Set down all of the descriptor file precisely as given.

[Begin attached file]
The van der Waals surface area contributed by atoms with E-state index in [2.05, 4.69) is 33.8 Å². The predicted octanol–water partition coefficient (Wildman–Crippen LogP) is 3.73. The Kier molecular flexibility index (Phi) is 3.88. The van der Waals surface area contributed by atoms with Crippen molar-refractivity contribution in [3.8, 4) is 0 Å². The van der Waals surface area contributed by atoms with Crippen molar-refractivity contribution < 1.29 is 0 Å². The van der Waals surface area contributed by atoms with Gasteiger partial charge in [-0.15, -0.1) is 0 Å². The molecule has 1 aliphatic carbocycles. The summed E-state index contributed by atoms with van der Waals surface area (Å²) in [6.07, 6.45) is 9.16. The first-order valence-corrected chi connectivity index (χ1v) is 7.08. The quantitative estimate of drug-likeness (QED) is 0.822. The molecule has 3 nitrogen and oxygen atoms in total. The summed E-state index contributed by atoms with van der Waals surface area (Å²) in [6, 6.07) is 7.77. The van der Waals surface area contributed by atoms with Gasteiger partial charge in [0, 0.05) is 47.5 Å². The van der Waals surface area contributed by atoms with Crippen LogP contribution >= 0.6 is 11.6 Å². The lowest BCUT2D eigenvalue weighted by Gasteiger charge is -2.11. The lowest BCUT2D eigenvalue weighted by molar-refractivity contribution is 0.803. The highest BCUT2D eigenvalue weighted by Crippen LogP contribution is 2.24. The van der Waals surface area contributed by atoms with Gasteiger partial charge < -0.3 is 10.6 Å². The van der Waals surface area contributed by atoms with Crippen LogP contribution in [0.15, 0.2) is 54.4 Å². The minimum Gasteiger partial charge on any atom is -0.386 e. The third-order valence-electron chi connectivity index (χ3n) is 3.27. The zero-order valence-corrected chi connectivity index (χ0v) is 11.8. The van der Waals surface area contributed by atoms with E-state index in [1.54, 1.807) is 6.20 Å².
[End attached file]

The van der Waals surface area contributed by atoms with E-state index in [2.05, 4.69) is 33.8 Å². The predicted octanol–water partition coefficient (Wildman–Crippen LogP) is 3.73. The Kier molecular flexibility index (Phi) is 3.88. The van der Waals surface area contributed by atoms with Crippen molar-refractivity contribution in [3.8, 4) is 0 Å². The van der Waals surface area contributed by atoms with Crippen molar-refractivity contribution < 1.29 is 0 Å². The van der Waals surface area contributed by atoms with Gasteiger partial charge in [-0.15, -0.1) is 0 Å². The molecule has 1 aliphatic carbocycles. The summed E-state index contributed by atoms with van der Waals surface area (Å²) in [6.07, 6.45) is 9.16. The first-order valence-corrected chi connectivity index (χ1v) is 7.08. The quantitative estimate of drug-likeness (QED) is 0.822. The molecule has 3 nitrogen and oxygen atoms in total. The summed E-state index contributed by atoms with van der Waals surface area (Å²) in [6, 6.07) is 7.77. The van der Waals surface area contributed by atoms with Gasteiger partial charge in [0, 0.05) is 47.5 Å². The van der Waals surface area contributed by atoms with Crippen LogP contribution >= 0.6 is 11.6 Å². The lowest BCUT2D eigenvalue weighted by Gasteiger charge is -2.11. The lowest BCUT2D eigenvalue weighted by molar-refractivity contribution is 0.803. The highest BCUT2D eigenvalue weighted by Crippen LogP contribution is 2.24. The van der Waals surface area contributed by atoms with Gasteiger partial charge < -0.3 is 10.6 Å². The van der Waals surface area contributed by atoms with Crippen LogP contribution in [0.15, 0.2) is 54.4 Å². The minimum Gasteiger partial charge on any atom is -0.386 e. The third-order valence-electron chi connectivity index (χ3n) is 3.27. The zero-order valence-corrected chi connectivity index (χ0v) is 11.8. The van der Waals surface area contributed by atoms with E-state index in [1.54, 1.807) is 6.20 Å².